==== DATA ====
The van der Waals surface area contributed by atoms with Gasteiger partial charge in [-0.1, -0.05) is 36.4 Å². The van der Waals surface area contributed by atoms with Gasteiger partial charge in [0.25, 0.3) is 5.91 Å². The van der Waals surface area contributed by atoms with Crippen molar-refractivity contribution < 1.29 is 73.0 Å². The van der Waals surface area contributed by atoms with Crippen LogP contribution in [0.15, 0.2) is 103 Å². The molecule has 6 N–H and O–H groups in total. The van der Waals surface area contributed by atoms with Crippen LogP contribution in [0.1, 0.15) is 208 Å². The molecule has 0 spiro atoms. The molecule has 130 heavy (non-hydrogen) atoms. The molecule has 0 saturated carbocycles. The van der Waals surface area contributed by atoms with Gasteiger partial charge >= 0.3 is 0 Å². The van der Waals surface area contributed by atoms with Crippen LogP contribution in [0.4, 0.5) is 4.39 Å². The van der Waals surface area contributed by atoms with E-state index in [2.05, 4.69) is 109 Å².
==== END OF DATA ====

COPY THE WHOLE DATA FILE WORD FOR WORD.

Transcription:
The van der Waals surface area contributed by atoms with Gasteiger partial charge in [-0.1, -0.05) is 36.4 Å². The van der Waals surface area contributed by atoms with Gasteiger partial charge in [0.25, 0.3) is 5.91 Å². The van der Waals surface area contributed by atoms with Crippen molar-refractivity contribution < 1.29 is 73.0 Å². The van der Waals surface area contributed by atoms with Crippen LogP contribution in [0.15, 0.2) is 103 Å². The molecule has 6 N–H and O–H groups in total. The van der Waals surface area contributed by atoms with Crippen LogP contribution in [0.1, 0.15) is 208 Å². The molecule has 0 spiro atoms. The molecule has 130 heavy (non-hydrogen) atoms. The molecule has 0 saturated carbocycles. The van der Waals surface area contributed by atoms with Gasteiger partial charge >= 0.3 is 0 Å². The van der Waals surface area contributed by atoms with Crippen LogP contribution in [0.4, 0.5) is 4.39 Å². The van der Waals surface area contributed by atoms with E-state index in [2.05, 4.69) is 109 Å².